Mr. Nickerson congratulates a student at the 2009 Graduation

Many graduates remember fondly the walk after the ceremony, shaking hands and exchanging embraces with the faculty lined up to congratulate the graduating class. The Faculty  Receiving Line was another tradition established by Mr. Gleason.

Congratulations to the Class of 2012!

** The Volkmann School was an independent school that merged with Noble and Greenough in 1917. The graduates from Volkmann School have been considered Nobles graduates since then. After the merger, most of Volkmann graduates participated actively in the life of Noble and Greenough School.

Posted in David Roane, Edward S. Gleason, Nobles Graduation, Nobles Traditions, Prize Day, Richard (Nick) Nickerson, Richard Baker | 1 Comment

It all started in 1913….

It was the last week of school of the Academic Year 1912-13.

Volume 1

A small volume was distributed to the students. A new publication had been born:  the Class Book. The book, with a blue cover and the name of the school embossed in gold letters, was dedicated to George W.C. Noble, who had completed his 47th year as founder, headmaster and teacher. It chronicled the activities and events of the students of the Class of 1913.

From then on, every year, the graduating class created a new Class Book. The cover and the format of the volumes remained unchanged until 1943, when different covers and formats began to appear.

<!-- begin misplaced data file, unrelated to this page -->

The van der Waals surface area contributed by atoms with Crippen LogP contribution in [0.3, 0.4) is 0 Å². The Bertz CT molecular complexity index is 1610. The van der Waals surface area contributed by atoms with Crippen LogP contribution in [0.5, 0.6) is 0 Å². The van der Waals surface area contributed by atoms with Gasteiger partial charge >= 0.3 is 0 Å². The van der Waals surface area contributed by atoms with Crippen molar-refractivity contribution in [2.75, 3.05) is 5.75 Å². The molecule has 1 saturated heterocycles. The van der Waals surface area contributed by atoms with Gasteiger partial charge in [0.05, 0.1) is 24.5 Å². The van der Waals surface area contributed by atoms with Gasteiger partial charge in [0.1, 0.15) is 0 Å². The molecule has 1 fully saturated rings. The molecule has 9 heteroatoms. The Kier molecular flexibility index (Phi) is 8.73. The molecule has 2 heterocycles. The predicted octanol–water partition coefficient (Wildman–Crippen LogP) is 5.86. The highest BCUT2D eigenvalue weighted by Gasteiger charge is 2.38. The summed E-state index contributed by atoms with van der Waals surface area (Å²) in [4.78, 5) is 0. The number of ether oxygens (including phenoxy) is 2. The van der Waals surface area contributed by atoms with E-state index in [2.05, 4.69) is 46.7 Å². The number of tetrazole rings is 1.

In 1968, the Class Book was renamed Yearbook, possibly to reflect a changing emphasis from the history of a class to the chronicles of an academic year.

Through one hundred years, the publication has reflected the mood of society and of the school community.  While glancing through the pages of past volumes, it is possible to catch a glimpse of the hopes, dreams and vitality of the young boys and girls who have attended Noble and Greenough School.

Volume 100

This week, the 100th volume of the Yearbook will be released.

Its pages are filled with pictures of the students and events of the Academic Year 2012-13. Just as the pioneer book of 1913, the 2012 Yearbook will become a repository of the school history, a volume to treasure and peruse through the years.

Posted in Class Book, Nobles Class of 1913, Nobles Class of 2012, Nobles Student Publications, Yearbook | Leave a comment

Wedding Bells at Nobles

Over the course of 146 years, Noble and Greenough has been the “school” for thousands of young men and women. During Reunion weekend, and many other times during the year, graduates return briefly to capture again the feeling of being back on familiar ground.